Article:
He wrote the agency: "I learned of 'FUBAR' in the military … Some may think of 'Fouled Up Beyond All Repair,' but I learned it as … (Bleep!) Up Beyond All Repair/Recognition.' I find this to be an unacceptable acronym … "

Says Brechbiel, "What about if a little kid asks their parent what it means?"

Randall has a different take.

He's a 1970 South Whidbey High School grad, and says that since those days, "All my friends know me as Fubar because I was all (Bleep again!) up. I was a child of the '70s."

But, he told the committee, to him the plate really stood for "Fun, Unique, Beautiful And Rare" because "that was my personality at the time."

The committee didn't buy his argument. The plate had to be taken off his pickup.

Says Randall, "We live in a politically correct world. I mean, it meant no harm to anybody. Come on, people, who was I hurting?"

In the case of "JUGALET," for four years it had adorned a 2003 Chevy Cavalier driven by Lisa Kleiner, 42.

She works at a Puyallup hospital as a representative for cancer patients.

She's also a big fan of Insane Clown Posse, the Detroit hip-hop duo whose fervent fans are known as Juggalos.

Kleiner says she has appreciated how the duo, whose lyrics are often violent but combined with spirituality, reaches out to those who've had troubled lives.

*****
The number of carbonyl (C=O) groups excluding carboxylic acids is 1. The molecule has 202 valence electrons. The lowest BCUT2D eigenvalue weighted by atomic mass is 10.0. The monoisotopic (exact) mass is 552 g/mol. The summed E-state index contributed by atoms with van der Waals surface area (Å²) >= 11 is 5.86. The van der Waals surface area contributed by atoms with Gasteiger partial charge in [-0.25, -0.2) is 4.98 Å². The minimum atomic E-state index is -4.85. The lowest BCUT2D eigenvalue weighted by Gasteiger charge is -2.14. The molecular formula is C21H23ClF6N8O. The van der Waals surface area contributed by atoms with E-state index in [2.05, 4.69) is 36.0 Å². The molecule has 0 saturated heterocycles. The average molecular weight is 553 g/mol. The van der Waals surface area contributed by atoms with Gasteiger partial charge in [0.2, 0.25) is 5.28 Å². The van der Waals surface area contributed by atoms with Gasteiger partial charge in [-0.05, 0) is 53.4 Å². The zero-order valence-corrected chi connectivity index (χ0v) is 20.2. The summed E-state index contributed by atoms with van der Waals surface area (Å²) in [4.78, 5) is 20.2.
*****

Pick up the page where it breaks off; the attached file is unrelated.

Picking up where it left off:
Officer Mike Lusk of the Puyallup Police Department thought otherwise.

On February 2010, he emailed the DOL about not only JUGALET, but another plate, JUGGALO:

"Regardless of the plate holder's activation in the gang the plate still refers to a known recognized gang in WA. It would be no different if DOL issued a plate titled Blood or Crips."

Kleiner wrote the committee, "I am a law abiding citizen and I have devoted the last 15 years of my life to helping others. I was shocked and offended that someone would make a complaint … "

But, unanimously, the committee pulled both plates.

Says Kleiner, "What happened to freedom of speech?"

Finally, we come to the case of "THE BOP."

Roger Baker, 68, used to be police chief in Des Moines.

He and his wife, Shirley Baker, 60, now run Business of Policing (BOP), a consulting firm.

So they were quite surprised when in September 2010, the state rejected their application to have "THE BOP" as their vanity plate.

It turned out the agency's staff had gone to Wikipedia and the Urban Dictionary. It takes work, trying to figure out hidden meanings.

They found "BOP" could mean everything from "early modern jazz" to … holy smokes!

"Sexually suggestive."

Says Shirley Baker, "Our circle of friends, even cops, were clueless about any kind of negative connotation."

Roger Baker wrote the committee, "My wife and I are members of the 'senior community' and the plates, 'THE BOP,' on our Ford Explorer should certainly allay any question of sinister meaning to anyone."

The committee allowed the plate.

Says the ex-police chief about having to fight the DOL's initial decision, "Why?"


Because the public's imagination knows no bounds about what's dirty.

Says Tracy Brechbiel, the guy who complained about FUBAR, "Give me any three letters, make one of them an 'F' and I can come up with something that would be obscene."

Every weekday JewishWorldReview.com publishes what many in Washington and in the media consider "must reading." Sign up for the daily JWR update. It's free. Just click here.

Comment by clicking here.

© 2013, The Seattle Times Distributed by MCT Information Services